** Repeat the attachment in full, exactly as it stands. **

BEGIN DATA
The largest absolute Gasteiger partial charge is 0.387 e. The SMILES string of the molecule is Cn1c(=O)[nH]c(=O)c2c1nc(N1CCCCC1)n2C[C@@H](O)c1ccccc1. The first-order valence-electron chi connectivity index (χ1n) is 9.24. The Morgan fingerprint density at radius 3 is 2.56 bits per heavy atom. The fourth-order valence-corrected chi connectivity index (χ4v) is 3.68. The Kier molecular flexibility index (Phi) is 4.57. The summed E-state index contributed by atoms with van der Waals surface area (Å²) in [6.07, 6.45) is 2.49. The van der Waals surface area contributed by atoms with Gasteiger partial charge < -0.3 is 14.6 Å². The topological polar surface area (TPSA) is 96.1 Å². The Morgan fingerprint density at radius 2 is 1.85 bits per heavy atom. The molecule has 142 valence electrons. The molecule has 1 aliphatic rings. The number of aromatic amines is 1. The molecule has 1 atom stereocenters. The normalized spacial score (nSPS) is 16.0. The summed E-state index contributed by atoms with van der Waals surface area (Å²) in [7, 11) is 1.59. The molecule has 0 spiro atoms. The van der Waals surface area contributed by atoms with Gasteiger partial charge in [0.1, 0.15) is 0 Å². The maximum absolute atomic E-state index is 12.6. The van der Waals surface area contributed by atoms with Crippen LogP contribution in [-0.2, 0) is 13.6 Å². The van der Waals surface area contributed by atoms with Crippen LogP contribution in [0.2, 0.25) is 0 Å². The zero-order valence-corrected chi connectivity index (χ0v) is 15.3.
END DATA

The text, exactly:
The largest absolute Gasteiger partial charge is 0.387 e. The SMILES string of the molecule is Cn1c(=O)[nH]c(=O)c2c1nc(N1CCCCC1)n2C[C@@H](O)c1ccccc1. The first-order valence-electron chi connectivity index (χ1n) is 9.24. The Morgan fingerprint density at radius 3 is 2.56 bits per heavy atom. The fourth-order valence-corrected chi connectivity index (χ4v) is 3.68. The Kier molecular flexibility index (Phi) is 4.57. The summed E-state index contributed by atoms with van der Waals surface area (Å²) in [6.07, 6.45) is 2.49. The van der Waals surface area contributed by atoms with Gasteiger partial charge < -0.3 is 14.6 Å². The topological polar surface area (TPSA) is 96.1 Å². The Morgan fingerprint density at radius 2 is 1.85 bits per heavy atom. The molecule has 142 valence electrons. The molecule has 1 aliphatic rings. The number of aromatic amines is 1. The molecule has 1 atom stereocenters. The normalized spacial score (nSPS) is 16.0. The summed E-state index contributed by atoms with van der Waals surface area (Å²) in [7, 11) is 1.59. The molecule has 0 spiro atoms. The van der Waals surface area contributed by atoms with Gasteiger partial charge in [0.1, 0.15) is 0 Å². The maximum absolute atomic E-state index is 12.6. The van der Waals surface area contributed by atoms with Crippen LogP contribution in [-0.2, 0) is 13.6 Å². The van der Waals surface area contributed by atoms with Crippen LogP contribution in [0.2, 0.25) is 0 Å². The zero-order valence-corrected chi connectivity index (χ0v) is 15.3.